Enjoy the charms of a quaint famers market and indulge your shopping fancy with homemade goodies and organic delights at the seasonal Saturday market – Souq es Sabt
Saturdays have become extra special with the onset of the new season of Souq es Sabt (SeS) at Al Mouj Muscat. The Souq has opened up exciting options to shake off the weekend ennui and shop in an ambience that has been deliberately crafted to capture the old world charm of markets run by producers/ manufacturers of the products on sale.
But, if you are looking to while away your time, think again… For Souq es Sabt is not an exhibition. As Sara Majeed Alasfoor, Founder of Souq es Sabt, states, albeit with a cautionary note, “We are a one-of-a-kind local market, NOT an exhibition!”
In the following interview, Sara talks about her inspiration to initiate SeS in Oman and highlights its features and objectives.
How did the idea of SeS come about? Who or what was your inspiration?
It is inspired by my children, Jena and Hamed who were four and three years old at the time. After a visit to a farmers’ market in Europe, they were amazed at the number of stalls and asked me, “Why don’t we have this in Oman”. I explained to them, at the time, that all the stalls had products and things made by the people selling them – whether it was dairy, breads, meats, food, even handmade dolls and clothing and furniture. What struck me in that town was the fact that a lot of the little shops, cafés, and deli’s were, once upon a time, vendors in the local farmers market (that town was famous for hosting the largest annual market in Europe each summer).
Could you trace the growth of SeS since its inception?
SeS started ‘organically’, in every sense of the word. From making organic homemade pesto to using organic home-grown basil leaves… my daughter suggested we make the pesto and sell it! From then on, Jena’s Gourmet Kitchen was born, an idea that my husband and I had been floating since she was little. Following the pesto making bonanza, Jena thought that merely setting up a table and chair in the middle of our living room, would mean she could ‘sell’ to ‘people’. Mom had to ‘invite’ family and friends over to buy from Jena, after securing some orders for the pesto, so Jena could deem her shop successful. Capitalising on the footfall generated, Hamed decided to sell lemonade. A few weekends of the happening in our house, we had friends and neighbours setting up tables all around our living room, and before we knew it, there were 60 people coming in and out of our house to buy homemade sauces, bakes and lemonade!
We decided to take our little ‘market’ of 3 stalls, which quickly turned to 5, into a neighbourhood park. Within weeks, we had up to 10 stalls setting up their tables and tents under the trees, all around the grass. We quickly outgrew that space and were adopted by Al Mouj Golf, where the second season of SeS officially began. Back then, we had 15 stalls and were open every other week of the month. The year after, we moved to The Walk, in Al Mouj Muscat, and started with the market almost double in size – we have been growing ever since. It is worth mentioning that Jena and Hamed are still making and selling pesto and lemonade!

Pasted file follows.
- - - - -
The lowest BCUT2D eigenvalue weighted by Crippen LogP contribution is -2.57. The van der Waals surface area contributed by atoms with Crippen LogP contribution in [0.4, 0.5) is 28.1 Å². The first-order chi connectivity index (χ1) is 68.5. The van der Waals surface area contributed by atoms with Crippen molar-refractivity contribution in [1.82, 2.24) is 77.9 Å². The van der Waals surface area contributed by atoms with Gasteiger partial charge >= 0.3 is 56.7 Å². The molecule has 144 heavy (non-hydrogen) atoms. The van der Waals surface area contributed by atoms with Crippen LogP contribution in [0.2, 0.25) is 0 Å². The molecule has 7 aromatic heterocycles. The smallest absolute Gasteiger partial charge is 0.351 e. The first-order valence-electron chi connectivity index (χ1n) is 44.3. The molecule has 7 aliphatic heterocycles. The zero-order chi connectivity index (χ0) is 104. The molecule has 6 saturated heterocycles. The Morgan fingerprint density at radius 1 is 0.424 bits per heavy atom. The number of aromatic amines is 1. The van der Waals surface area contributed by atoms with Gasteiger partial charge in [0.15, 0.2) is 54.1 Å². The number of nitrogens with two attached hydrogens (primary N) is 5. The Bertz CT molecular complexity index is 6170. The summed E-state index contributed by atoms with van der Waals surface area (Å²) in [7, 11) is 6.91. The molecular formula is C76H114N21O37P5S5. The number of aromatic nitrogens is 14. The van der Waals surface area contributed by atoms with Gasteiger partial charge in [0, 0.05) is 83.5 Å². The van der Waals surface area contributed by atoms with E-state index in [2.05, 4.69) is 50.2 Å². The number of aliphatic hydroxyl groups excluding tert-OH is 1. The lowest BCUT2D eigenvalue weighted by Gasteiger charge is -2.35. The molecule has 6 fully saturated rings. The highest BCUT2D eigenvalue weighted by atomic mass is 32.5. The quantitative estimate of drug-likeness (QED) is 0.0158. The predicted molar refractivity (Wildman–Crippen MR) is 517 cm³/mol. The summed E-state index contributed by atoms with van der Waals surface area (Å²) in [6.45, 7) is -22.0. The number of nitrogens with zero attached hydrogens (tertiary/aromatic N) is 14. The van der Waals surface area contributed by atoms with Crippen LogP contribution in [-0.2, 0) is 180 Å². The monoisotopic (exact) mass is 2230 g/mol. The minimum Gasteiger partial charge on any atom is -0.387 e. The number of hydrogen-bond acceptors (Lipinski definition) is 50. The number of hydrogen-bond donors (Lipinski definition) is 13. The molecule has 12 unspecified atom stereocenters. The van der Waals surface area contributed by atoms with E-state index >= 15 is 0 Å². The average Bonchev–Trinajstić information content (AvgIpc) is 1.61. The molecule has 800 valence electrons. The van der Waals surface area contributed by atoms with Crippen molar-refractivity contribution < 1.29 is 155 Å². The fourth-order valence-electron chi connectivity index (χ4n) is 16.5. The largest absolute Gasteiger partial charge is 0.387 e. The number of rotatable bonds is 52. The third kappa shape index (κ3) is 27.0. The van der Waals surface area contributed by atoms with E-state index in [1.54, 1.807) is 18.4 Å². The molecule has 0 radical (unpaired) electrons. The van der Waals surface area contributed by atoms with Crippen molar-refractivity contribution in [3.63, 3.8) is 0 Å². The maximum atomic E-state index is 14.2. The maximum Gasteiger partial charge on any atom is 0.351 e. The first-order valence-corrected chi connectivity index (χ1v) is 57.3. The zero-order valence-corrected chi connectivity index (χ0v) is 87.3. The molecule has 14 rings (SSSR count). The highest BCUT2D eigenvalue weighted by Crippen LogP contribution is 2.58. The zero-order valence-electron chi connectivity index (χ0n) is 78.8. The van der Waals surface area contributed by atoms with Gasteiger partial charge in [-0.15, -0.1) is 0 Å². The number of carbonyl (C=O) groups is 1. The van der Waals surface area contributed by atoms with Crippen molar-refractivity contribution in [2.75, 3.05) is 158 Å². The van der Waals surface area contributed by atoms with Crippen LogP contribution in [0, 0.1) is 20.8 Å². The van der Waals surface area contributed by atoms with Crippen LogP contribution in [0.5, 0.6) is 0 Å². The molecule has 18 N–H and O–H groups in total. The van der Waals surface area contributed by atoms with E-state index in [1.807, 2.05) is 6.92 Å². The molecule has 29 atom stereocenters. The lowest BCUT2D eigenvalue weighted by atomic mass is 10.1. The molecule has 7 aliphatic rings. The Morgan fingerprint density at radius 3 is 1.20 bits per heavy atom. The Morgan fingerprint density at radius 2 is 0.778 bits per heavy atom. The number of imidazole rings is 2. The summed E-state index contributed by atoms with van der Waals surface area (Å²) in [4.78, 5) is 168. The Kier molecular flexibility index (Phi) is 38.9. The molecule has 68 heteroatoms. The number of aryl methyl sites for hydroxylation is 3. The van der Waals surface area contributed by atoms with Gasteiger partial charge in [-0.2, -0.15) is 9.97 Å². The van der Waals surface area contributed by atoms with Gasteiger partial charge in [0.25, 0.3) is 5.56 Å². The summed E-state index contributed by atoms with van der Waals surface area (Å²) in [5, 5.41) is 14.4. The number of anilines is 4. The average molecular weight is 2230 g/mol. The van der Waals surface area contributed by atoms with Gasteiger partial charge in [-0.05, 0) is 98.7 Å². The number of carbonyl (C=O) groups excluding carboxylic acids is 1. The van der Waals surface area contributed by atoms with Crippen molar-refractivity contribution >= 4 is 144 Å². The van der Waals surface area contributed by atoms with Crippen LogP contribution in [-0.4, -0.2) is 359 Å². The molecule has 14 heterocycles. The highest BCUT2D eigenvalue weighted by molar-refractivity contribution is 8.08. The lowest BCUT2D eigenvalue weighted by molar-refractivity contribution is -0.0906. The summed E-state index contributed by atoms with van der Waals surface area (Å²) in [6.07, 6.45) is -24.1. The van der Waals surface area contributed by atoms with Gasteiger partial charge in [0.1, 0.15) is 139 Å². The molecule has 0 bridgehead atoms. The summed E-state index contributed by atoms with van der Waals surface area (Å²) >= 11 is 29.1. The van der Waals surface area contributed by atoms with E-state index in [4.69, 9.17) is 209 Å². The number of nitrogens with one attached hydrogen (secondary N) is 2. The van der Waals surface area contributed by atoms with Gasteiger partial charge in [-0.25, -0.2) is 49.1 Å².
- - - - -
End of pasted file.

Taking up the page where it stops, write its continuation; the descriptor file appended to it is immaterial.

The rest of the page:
What is the basic premise behind the Souq?
Our ethos is local; locally sourced or locally made… Since we support multicultural diversity, we ask vendors to offer in country value to any items not made in Oman. Other than that, we consider ourselves an entrepreneur’s haven, where small businesses and new ventures can be tried and tested, marketed and known.
Could you highlight the Souq’s unique features?
We are a one-of-a-kind local market, NOT an exhibition. We are different in that we are outdoor and seasonal, so only in operations when the weather is decent. SeS works towards an economic objective, promoting socio-economic growth, promoting internal tourism as well as external for all the visitors coming into Oman during this time of year. We empower youth, women, and entrepreneurs in general, and have a successful track record of supporting the conversion of multiple businesses from the stalls to becoming a real business establishment.
Who are the people it engages with?
SeS is a community event with multi-fold engagement – from the vendor community, to the residential community within which we are hosted, extending to the entire Muscat and beyond. This year, we have participants from Al Dhahira and Batinah regions and one joining from Buraimi next session. Yes, these people are driving for hours every Saturday to join us as members of our vendor community. We are humbled by the support of Al Mouj Muscat, and the entire community in Muscat for their support. The Government, namely the Ministry of Commerce and Industry, have extended their support to us as well, by paving the way for markets as such to operate on a city scale.
Are there any guidelines/criteria for becoming a part of the souq?
Yes, every prospect is initially screened before given an application to apply. They must meet certain standards and criteria to qualify.
Generally speaking, how big is the souq culture in Oman?
The Souq culture in Oman is a traditional one; it has existed for hundreds of years. We have, for example, the Gold Souq in Muttrah, Muttrah Souq itself, a Friday Souq in Wadi al Kabir, not to mention the famous Nizwa Souq every Friday. Surely, there are many more across the regions. SeS is a local souq with a twist; as Muscat is an international city, we chose to have a local representation with a global presence.